More on Maps

Carta Marina_04 (Small)

(more on maps featuring sea monsters here)

Maps establish, formalize and stabilize relations between entities. They also set boundaries around human knowledge – think of how ancient maps articulated what we knew to be true and what we speculated about. So if maps solidify a set of relations that are co-extensive with human knowledge, why not extend them to include those elements that, under the spell of modernity, we have shut out of our sociotechnical imaginary?

Timothy Beatley, professor of urban and environmental planning at the University of Virginia, suggests something like this in a recent interview for Grist:

Instead maps of coastal cities that end at the shoreline, they could extend out into the waters, to show where kelp forests outside of Los Angeles are as magnificent as the redwoods outside of San Fran, or where deep-water reefs lie largely unexplored off the coast of Trondheim, Norway, or the tracts of ocean where orca whales migrate by Seattle and Vancouver.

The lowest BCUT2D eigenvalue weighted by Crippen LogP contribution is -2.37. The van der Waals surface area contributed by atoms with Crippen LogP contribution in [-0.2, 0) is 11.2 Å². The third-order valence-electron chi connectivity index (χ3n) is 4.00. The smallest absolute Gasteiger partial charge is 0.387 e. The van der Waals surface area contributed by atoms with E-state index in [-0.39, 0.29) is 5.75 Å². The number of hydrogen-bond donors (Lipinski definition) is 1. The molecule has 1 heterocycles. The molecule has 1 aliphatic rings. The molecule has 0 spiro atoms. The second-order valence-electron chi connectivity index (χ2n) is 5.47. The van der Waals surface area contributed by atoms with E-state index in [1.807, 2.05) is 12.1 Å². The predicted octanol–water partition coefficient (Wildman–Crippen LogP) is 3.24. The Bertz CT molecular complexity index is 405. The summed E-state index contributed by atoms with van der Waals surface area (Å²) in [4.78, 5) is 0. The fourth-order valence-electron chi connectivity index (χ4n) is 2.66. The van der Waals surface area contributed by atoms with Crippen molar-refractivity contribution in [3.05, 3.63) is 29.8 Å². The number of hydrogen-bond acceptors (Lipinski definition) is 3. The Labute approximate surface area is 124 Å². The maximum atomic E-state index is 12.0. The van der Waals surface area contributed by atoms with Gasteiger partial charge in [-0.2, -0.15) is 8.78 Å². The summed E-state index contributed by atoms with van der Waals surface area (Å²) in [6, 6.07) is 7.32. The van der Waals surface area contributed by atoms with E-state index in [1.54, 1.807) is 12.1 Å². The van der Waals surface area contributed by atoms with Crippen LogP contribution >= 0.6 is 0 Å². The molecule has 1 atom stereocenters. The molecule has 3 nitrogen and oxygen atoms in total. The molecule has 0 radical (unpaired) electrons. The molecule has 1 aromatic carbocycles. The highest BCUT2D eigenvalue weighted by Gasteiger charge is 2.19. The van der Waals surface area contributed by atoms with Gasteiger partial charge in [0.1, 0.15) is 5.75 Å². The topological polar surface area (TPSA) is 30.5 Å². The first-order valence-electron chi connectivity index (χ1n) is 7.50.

Extending maps in this manner would have a multiplying effect on “matters of concern” (as Latour would put it), with interesting ethical effects: if it’s on a map we can no longer ignore it. In this sense new mapping practices may help restore the diagrammatic essence of maps as means to “blow apart semiotics systems or regimes of signs on the plane of consistency of a positive absolute deterritorialization” (Deleuze & Guattari, A Thousand Plateaus, p.136).

[addendum 1: as is so often the case, Google is already there with its new underwater streetview]

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[addendum 2: “The shrinking of the Arctic ice sheet in the 10th edition of the National Geographic Atlas of the World is one of the most striking changes in the publication’s history”. Climate change must be real, then. But there’s more than meets the eye here since arctic ice is extremely dynamic – both between seasons (obviously) and between years. Not only is the choice of data crucial (in this case 2012, which saw historically low arctic ice levels), but the mapping itself strikes me as exercise in territorialization.]